I have read that my grandfather, Johan Jacob Hoff, was a part of the Battle of Brandywine. The details I have: AKA Huff, Hove. Pensioned as Jacob Hoff 28 June 1820. Cert.# 17562, Files#539712, Pa Rifle Regiment 1776-1777, Regiment of Foot 1777, 13 Pa Regiment of the Continental Line 1777 under Col. Walter Stewart, Wintered at Valley Forge under George Washington.
Keith A. McKain, National Association of GeoScience Teachers
James Hawk was a member of the Pennsylvania Militia enlisting in August 1777. James served in Colonel William Evans’ Fourth Battalion. He also was present at Germantown and Redbanks with the Pennsylvania Line. He re-enlisted with the Virginia Line under Major Morgan and was at the Battle of Yorktown. James moved to Fayette County PA in the early 1800’s and received a pension for his service in 1830.
Graham, James. He was in Col. Richard Buthle’s Regt. 9th PA, and was born in Carlisle, PA.
Glendy, William, Private in the eighth Pennsylvania regiment under Colonel E. McCoy in a company commanded by Capt. Eli Myars(?). He enlisted August 7, 1776 in Westmoreland County, and was discharged by Colonel Byard in Pittsburgh August 7, 1779. He was in the battles of Brandywine and Germantown, and Paoli, and several other skirmishes. At Germantown he received a severe wound to the neck with the ball never extracted. His discharge papers had been put in the hands of a member of the Pa. state legislature for help in securing a pension, but after several years with no reply they were given up as lost. In desperation, he went before associate judge David Drennan of the court of common pleas in Beaver Co., Pa to tell his story, with Robert Moore a member of Congress also vouching as to its authenticity. His pension of $8 a month was finally granted on February 8, 1819.
Relationship: gr,gr,gr,gr granddaughter
This comes from DAR records and National Archives Records when he applied for and received his pension in 1818. His name: Joseph Lewis Finley. Born February 20, 1753 in Chester County, Pennsylvania. Lived in Fagg’s Manor, Pennsylvania, quite near the Battlefield. In 1776 he was in Captain Andrew Long’s Company commanded by Col. Samuel Miles Pennsylvania Rifles, Second Lieutenant. October 24, 1776 put in the “Continental establishment” in Captain Marshall’s Company in the 13th PA regiment commanded by Col. Walter Stewart. Transferred to 8th PA regiment commanded by Col. Daniel Brodhead by Commission of Captain to take rank from October 20, 1777 later major in 2nd, 8th and 13th Pennsylvania Line. He also fought in the battles of Long Island, White Plains, Germantown and Monmouth. On July 4, 1782 in York, Pennsylvania. He died in Ohio and this is where he is buried.
Maureen Finley Slivka
Relationship: great, great, great grandfather
I’m trying to find info on the battles my 4th great grandfather was in. Andrew Cumming belonged to the 2nd class of Lancaster County PA regiment of militia. He was under the command of Captain John Scott. He was first positioned about half way between Walsh’s Tavern (where the British were encamped) and Chadds Ford. He remained until the battle was over and then left for Wilmington. He was born April 12, 1760 in Lancaster County, PA He died November 27, 1835 in Blount County, TN. He applied for benefits (due to an act of Congress in June 1832) on August 3, 1832 at the State of Tennessee Second Judicial Circuit in Blount County Tennessee.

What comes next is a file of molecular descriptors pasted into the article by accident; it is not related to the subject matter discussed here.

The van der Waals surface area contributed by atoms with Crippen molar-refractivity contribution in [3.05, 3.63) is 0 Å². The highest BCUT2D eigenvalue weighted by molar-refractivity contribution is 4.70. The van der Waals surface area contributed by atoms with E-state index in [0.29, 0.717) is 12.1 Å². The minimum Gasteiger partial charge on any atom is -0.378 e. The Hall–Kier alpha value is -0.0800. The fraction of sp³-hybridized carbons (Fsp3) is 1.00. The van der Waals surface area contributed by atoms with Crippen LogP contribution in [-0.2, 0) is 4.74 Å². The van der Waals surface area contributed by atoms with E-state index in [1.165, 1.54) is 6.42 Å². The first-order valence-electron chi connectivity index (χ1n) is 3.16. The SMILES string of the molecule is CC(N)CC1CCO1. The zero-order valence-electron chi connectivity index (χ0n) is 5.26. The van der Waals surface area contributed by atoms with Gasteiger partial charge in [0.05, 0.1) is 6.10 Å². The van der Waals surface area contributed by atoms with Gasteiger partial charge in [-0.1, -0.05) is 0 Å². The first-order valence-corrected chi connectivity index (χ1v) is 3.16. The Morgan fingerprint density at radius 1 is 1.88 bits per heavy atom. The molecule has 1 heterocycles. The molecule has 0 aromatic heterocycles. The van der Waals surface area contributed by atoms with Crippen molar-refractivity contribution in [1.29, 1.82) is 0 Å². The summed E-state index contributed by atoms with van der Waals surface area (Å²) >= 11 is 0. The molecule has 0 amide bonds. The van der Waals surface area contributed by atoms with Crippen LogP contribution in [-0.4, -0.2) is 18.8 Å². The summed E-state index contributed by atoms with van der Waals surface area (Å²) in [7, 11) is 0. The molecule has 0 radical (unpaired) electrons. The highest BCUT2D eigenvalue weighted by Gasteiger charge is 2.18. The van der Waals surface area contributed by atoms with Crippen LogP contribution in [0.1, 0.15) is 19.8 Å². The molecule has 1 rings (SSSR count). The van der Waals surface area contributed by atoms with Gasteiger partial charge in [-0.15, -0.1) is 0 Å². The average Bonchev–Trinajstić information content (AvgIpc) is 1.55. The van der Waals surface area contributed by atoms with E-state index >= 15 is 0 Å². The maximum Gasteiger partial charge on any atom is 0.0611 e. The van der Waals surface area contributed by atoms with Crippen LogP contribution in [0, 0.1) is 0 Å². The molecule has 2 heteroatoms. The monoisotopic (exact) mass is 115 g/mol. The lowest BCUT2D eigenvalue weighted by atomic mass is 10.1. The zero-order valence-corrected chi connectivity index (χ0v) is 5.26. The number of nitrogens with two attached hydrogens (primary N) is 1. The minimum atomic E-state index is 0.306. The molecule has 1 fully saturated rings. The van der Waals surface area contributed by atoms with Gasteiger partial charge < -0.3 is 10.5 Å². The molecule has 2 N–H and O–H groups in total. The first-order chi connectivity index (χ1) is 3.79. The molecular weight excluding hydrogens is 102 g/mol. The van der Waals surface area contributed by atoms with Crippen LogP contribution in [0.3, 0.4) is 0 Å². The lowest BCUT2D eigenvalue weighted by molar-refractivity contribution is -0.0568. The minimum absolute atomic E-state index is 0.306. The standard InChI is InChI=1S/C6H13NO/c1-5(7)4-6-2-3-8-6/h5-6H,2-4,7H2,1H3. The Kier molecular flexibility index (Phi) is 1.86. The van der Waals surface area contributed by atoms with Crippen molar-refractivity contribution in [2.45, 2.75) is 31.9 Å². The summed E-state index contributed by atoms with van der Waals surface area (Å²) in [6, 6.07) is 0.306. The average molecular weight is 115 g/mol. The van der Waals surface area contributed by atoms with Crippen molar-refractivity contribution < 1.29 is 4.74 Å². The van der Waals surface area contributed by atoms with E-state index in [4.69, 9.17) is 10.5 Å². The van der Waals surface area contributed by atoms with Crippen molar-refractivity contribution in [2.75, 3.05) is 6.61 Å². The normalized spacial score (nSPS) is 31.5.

Relationship: my 4th great grandfather
My gggg grandfather Daniel Copple served in Captain Daniel Burchart’s Company in the German Battalion of Pennsylvania in Continental Line and was in the battles of Trenton, Brandywine, Germantown and Monmouth. Source of this information is Pension file S.42656. My SAR Supplemental Ancestor Certificate is dated September 26, 2001. Please contact me if you have any questions.
Pension file S.42656
Relationship: gggg grandfather
From Philadelphia, commissioned November 15, 1776 in the 9th Regiment of the Pennsylvania Line as 1st Lieut.; discharged August 27, 1778, remark “Left out of the new Arrangement.” He received two hundred acres of bounty land in Muskingum County, Ohio. Most of Nicholas’ war records evidently were burned by the British during the War of 1812. According to “Biographical and Portait Cyclopedia of Montgomery County Pennsylvania” he served in Proctor’s Artillery and was wounded at the Battle of Brandywine. I have not been able to find an original source to prove the parentage of his son Nicholas Coleman, born in 1801.
Biographical and Portait Cyclopedia of Montgomery County Pennsylvania
Dorothy Coleman Dangerfield
According to his pension application, my ancestor: John Chester of the 6th Pennsylvania Regiment of the Continental Line commanded by Josiah Harmer or Harman. John Chester was in a company commanded by Jacob Humphrey.
My ancestor, Peter Bowerman, served from Jan 1776-1780 in the 2nd PA Bttn/3rd PA Regiment, which fought at Brandywine and Germantown, and was at Valley Forge. His pension application simply says that after they came back from Canada in the spring of 1777, he “marched around to several places not remembered”, until he participated in Gen’l Anthony Wayne’s attack on Stoney Point in July, 1779. The muster and payrolls I have for him don’t include these places: they only verify his time in Canada in 1776 and his service in the Commander-in Chief’s Guards in 1780. He is also on the “Valley Forge Muster Roll” website, though they couldn’t tell me what records they used to list him there. I don’t know what your criteria are for including someone on your site, but if we can assume he was with his Regiment during the time he wasn’t in Wayne’s Light Infantry in 1779, then he was at Brandywine, Germantown, and Valley Forge, as well as at Stoney Point.
Thanks for your work–